International Journal of Hematology

DOI: 10.1007/s12185-019-02715-w Pages: 559-565

Real-world data on the efficacy and safety of daratumumab treatment in Hungarian relapsed/refractory multiple myeloma patients

1. University of Debrecen, Department of Hematology, Institute for Medicine, Faculty of Medicine

2. Semmelweis University, 3rd Department of Internal Medicine

3. University of Szeged, 2nd Department of Internal Medicine and Cardiology Center, Faculty of Medicine

4. University of Pécs, 1st Department of Internal Medicine

5. National Institute of Oncology

6. Markusovszky Teaching Hospital, Department of Hematology

7. National Institute for Hematology and Infectious Diseases, Department of Hematology and Stem Cell Transplantation, South-Pest Central Hospital

8. Mór Kaposi Teaching Hospital, Department of Hematology

9. Semmelweis University, 1st Department of Internal Medicine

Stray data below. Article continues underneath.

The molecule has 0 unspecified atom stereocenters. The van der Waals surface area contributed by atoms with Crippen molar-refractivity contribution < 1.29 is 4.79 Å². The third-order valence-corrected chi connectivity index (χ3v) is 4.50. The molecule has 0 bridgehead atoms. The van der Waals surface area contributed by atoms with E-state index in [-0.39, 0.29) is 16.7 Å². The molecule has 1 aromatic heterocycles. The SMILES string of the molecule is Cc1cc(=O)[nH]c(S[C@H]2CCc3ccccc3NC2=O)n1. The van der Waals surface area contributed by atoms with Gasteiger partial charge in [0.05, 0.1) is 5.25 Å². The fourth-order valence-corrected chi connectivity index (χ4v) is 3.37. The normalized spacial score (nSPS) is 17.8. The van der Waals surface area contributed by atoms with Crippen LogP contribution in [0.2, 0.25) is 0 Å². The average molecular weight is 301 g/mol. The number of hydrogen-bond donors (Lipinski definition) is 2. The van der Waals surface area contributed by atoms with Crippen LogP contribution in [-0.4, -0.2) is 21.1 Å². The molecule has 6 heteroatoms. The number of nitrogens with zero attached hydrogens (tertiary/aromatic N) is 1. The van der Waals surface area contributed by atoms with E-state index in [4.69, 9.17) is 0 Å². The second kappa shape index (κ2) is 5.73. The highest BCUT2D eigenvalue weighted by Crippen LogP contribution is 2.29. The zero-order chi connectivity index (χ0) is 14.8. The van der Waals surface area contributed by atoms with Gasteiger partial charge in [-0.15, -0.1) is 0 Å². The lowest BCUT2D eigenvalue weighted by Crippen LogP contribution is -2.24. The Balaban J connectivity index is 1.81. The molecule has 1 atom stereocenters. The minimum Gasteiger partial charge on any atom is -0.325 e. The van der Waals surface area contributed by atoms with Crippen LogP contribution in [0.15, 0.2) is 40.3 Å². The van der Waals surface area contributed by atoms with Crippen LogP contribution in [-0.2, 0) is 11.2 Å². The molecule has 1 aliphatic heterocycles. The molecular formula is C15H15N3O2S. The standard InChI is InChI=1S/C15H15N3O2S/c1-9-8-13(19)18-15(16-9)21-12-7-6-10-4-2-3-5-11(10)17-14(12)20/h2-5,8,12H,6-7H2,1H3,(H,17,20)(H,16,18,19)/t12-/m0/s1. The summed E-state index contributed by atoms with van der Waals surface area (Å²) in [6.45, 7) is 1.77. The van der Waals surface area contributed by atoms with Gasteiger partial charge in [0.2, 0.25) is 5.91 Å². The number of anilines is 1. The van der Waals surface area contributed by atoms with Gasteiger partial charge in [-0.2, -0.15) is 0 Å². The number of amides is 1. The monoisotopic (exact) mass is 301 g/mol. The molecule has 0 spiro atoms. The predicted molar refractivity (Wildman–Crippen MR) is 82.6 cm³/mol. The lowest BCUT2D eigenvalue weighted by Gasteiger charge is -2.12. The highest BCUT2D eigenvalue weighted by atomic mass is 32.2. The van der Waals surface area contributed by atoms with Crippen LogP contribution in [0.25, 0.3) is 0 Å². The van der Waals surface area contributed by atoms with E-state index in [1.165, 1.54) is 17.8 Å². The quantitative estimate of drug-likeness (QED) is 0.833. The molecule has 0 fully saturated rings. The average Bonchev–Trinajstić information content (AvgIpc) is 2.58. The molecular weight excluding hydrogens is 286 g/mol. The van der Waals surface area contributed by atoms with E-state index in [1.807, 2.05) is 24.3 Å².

10. Jósa András Teaching Hospital, Department of Hematology

Correspondence to:
László Váróczy
Tel: 36-52-255112
Email: varoczy@internal.med.unideb.hu

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Abstract

Daratumumab is a human anti-CD38 monoclonal antibody used in the treatment of refractory and relapsed multiple myeloma. We investigated the efficacy and safety of daratumumab therapy in a real-world setting. Ninety-nine Hungarian patients were included; 48 received monotherapy, while lenalidomide and bortezomib combinations were administered in 29 and 19 cases, respectively. Overall response rate was assessable in 88 patients, with 12 complete, 10 very good partial, 34 partial, and seven minor responses. At a median duration of follow-up of 18.6 months, median progression-free survival (PFS) among all patients was 17.0 months. These values were inferior in the bortezomib combination and monotherapy groups. Patients with early-stage disease (ISS1) had better survival results than those with stage 2 or 3 myeloma (p = 0.009). Heavily pretreated patients had inferior PFS compared to those with 1–3 therapies (p = 0.035). Patients with impaired renal function had PFS results comparable with those having no kidney involvement. There were 10 fatal infections, and the most frequent adverse events were mild infusion-associated reactions and hematologic toxicities. Our results confirm that daratumumab is an effective treatment option for relapsed/refractory MM with an acceptable safety profile in patients with normal and impaired renal function.

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